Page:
Fresh fears over flightpath change

JPCT S14500447x Cowfold, Sculptor and artist Janine Creaye lives where there is a stack where planes circles at busy times when trying to get into Gatwick Airport. SUS-140812-170612001
JPCT S14500447x Cowfold, Sculptor and artist Janine Creaye lives where there is a stack where planes circles at busy times when trying to get into Gatwick Airport. SUS-140812-170612001

A woman from Cowfold has claimed Gatwick Airport has moved its flightpaths south even though a controversial trial finished last autumn.

Janine Creaye lives under one of two areas called holding stacks, where planes circle on top of each other while waiting to land. The lowest must fly no lower than 7,000ft above sea level.

After collating publicly available tracking information for the past few months, she has created a map showing the extent of the problem.

Added to this is the uproar the airport caused in North Horsham last summer when it carried out a flightpath trial based on a system which programs aircraft to fly over the area of lowest population.

Janine claims she had evidence to suggest the airport has moved its flightpaths south after the trial finished in November.

She said: “If you see four banking together in tight formation - stacking on top of one another at up to six at a time, going round four times and spanning over 5,000ft difference in altitude - when you had no idea that there was a stack over your head in the last eight years, you know what you see.

“If the aircraft noise from 6am in the morning through to 1am and sporadically all through the night, continuing from April through to the end of October, has ruined your sleep, your rural tranquillity in the day, and threatens your sanity; when up until this year you had not a single cause for complaint - I think you know that something has changed.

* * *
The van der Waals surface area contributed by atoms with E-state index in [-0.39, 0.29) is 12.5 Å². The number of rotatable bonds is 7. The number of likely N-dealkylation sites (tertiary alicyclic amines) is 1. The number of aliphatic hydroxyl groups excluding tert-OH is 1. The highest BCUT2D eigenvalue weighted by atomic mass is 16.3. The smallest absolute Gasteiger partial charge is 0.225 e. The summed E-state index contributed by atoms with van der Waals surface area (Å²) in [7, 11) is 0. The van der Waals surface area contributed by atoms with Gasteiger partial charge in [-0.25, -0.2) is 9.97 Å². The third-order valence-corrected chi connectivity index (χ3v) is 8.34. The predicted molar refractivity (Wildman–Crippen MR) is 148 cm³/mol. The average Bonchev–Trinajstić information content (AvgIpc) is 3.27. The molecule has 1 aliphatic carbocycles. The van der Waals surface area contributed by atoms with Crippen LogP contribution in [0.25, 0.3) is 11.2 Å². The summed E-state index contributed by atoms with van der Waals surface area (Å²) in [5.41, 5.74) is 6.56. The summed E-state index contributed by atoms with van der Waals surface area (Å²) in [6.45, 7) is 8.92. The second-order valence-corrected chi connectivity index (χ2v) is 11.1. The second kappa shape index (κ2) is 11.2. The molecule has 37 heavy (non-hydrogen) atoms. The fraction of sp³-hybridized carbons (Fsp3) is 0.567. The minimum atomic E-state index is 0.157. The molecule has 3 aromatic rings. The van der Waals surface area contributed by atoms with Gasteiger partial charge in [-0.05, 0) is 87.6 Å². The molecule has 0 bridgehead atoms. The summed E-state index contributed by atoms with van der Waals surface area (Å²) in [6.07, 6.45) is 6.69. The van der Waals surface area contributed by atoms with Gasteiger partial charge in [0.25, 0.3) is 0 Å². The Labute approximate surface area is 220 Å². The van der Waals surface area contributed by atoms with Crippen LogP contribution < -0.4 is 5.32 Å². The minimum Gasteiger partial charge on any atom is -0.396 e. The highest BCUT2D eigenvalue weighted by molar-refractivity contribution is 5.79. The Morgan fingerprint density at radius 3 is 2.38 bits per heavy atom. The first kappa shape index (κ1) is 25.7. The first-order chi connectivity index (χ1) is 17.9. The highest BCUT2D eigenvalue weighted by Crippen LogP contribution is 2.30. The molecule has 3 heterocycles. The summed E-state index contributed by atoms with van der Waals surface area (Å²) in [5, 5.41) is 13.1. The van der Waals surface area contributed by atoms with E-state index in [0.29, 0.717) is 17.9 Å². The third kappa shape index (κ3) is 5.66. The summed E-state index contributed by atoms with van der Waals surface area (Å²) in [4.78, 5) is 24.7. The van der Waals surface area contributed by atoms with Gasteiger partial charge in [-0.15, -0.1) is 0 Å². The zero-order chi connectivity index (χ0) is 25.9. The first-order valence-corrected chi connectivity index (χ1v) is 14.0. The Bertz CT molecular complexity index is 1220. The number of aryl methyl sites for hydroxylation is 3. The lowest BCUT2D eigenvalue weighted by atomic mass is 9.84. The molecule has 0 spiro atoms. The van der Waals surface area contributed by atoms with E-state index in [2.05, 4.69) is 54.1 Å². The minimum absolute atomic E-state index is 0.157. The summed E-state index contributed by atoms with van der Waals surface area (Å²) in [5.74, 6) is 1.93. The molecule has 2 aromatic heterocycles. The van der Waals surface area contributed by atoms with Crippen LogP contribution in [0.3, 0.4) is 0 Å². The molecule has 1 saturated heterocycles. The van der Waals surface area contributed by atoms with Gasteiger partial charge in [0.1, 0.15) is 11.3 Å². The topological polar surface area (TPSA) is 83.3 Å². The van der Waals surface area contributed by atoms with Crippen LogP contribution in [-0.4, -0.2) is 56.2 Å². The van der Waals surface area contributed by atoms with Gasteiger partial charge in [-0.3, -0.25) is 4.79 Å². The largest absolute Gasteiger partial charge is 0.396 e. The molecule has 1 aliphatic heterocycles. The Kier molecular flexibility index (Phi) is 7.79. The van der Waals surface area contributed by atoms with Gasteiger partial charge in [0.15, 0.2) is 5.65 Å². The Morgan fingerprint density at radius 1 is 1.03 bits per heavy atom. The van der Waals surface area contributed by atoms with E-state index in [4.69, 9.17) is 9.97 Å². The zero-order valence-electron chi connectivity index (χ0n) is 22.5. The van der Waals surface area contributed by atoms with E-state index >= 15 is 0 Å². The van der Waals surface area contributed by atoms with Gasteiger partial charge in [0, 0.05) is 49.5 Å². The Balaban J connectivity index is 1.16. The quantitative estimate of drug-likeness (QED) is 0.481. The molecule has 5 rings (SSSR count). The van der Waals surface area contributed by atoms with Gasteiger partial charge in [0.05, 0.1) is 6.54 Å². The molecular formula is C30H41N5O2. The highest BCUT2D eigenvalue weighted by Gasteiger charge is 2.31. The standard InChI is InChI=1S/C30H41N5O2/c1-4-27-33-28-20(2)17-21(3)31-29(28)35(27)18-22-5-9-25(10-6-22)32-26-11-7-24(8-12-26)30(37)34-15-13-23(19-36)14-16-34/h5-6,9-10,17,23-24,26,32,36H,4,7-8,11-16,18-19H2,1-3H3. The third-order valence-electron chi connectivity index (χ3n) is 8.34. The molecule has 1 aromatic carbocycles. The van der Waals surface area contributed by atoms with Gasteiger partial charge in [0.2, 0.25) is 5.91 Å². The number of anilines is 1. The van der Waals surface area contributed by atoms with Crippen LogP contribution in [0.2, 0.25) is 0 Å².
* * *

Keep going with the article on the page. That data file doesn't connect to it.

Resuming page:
“The changes are obvious on the Gatwick Airport tracker and many of the campaign groups have gathered hard evidence.

“The flightpaths have shifted south. We never saw a plane going over our house.”

Although Gatwick’s head of corporate responsibility Tom Denton confirmed the accuracy of the map he explained nothing had changed operationally. However unusually biased wind directions towards the east had influenced things.

He said: “Stacks will only be used when there are problems with the runway or in periods of peak travel - early morning and late afternoon and summer.

“We wouldn’t be inclined to have aircraft in our stacks now. In summer you will see stacks used day in day out.

“For the past ten to 15 years there’s been a 50-50 split of east and west operations.

“It’s been roughly 70 per cent east, 30 per cent west this year so people in that area there would be seeing aircraft more often than normal.”

He added the airport had also seen its air traffic reach record levels this year.

Janine also said the tracking data showed some planes are flying below the legal limit of 7,000ft above sea level.

Mr Denton said this was not possible. “That does not happen and would not be able to happen.

“We have departing traffic and arriving traffic that would not be using the stack that we have to fly underneath that stack, but the bottom of the stack is 7,000ft always. It would be catastrophic.”

Tracking data for all Gatwick arrivals and departures is available on at flighttracking.casper.aero/lgw